Atlas shrugs, but it doesn't work
First thing this morning, traders fresh with retail sales news shrugged off July's .7% jump in retail sales once they understood that June's figures were revised downward to show a decline of .2% for the month. An almost convincing gain ensued, but couldn't hold up into the close, as someone turned out the lights (literally). To understand what happened, take a look at the action on the NYSE (the DOW in particular) and the NASDAQ.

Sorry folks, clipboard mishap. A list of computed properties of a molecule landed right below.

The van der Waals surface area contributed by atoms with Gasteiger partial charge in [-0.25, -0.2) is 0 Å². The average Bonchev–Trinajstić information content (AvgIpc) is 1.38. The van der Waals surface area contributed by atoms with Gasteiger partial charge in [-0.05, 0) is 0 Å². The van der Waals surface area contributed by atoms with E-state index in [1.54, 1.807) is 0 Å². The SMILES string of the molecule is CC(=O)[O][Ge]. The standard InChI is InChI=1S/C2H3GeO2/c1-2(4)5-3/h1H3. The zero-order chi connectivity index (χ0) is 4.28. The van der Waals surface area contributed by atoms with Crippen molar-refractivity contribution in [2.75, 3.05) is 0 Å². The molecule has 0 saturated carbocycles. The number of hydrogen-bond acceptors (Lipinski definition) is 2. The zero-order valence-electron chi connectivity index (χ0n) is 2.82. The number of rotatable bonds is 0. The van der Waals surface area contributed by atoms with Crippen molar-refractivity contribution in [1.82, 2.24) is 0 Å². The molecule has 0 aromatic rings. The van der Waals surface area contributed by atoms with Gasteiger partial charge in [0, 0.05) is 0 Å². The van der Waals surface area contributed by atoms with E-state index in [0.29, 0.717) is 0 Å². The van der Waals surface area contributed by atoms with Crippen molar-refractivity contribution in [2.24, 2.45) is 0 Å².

As we alluded to last night, the DOW carried on yesterday's strength through amateur hour this morning, touching 10,850 before falling back to 10,800 (actually, 10,780), where it found support (surprise!). Recall that this was the resistance level up 'til then. The 30-yr. bond rate was rising during that period too from 6.20% to 6.23%. Just as the bond rate reversed direction back toward 6.20% (hesitating briefly at 6.21%), so too did the DOW reverse back up to 10,850, where it hesitated before leading a charge all the way to 10,900. The recovery was looking very real as advancers were edging out decliners 1520 to 1298 at the time. Remember that bonds had been leading the index all day, since as goes inflation fear (as reflected in bond rates), so goes stock price. As rates go up, stock prices fall. At almost the very peak of the day, bond rates began to rise again (the 30-yr. treasury auction didn't go so well - weak demand from the usual inflation fears) and stocks began to fall in sympathy until the close. Despite being up as high as 120 points from the open, the DOW finished up just 19 points at 10,807 on 748 mln. shares traded. The A/D line had crossed over to show decliners edging out advancers 1484 to 1528 - almost even. Significantly improving, but still negative, new lows were down to 163, while new highs progressed to 55. The last 2 days were certainly worse.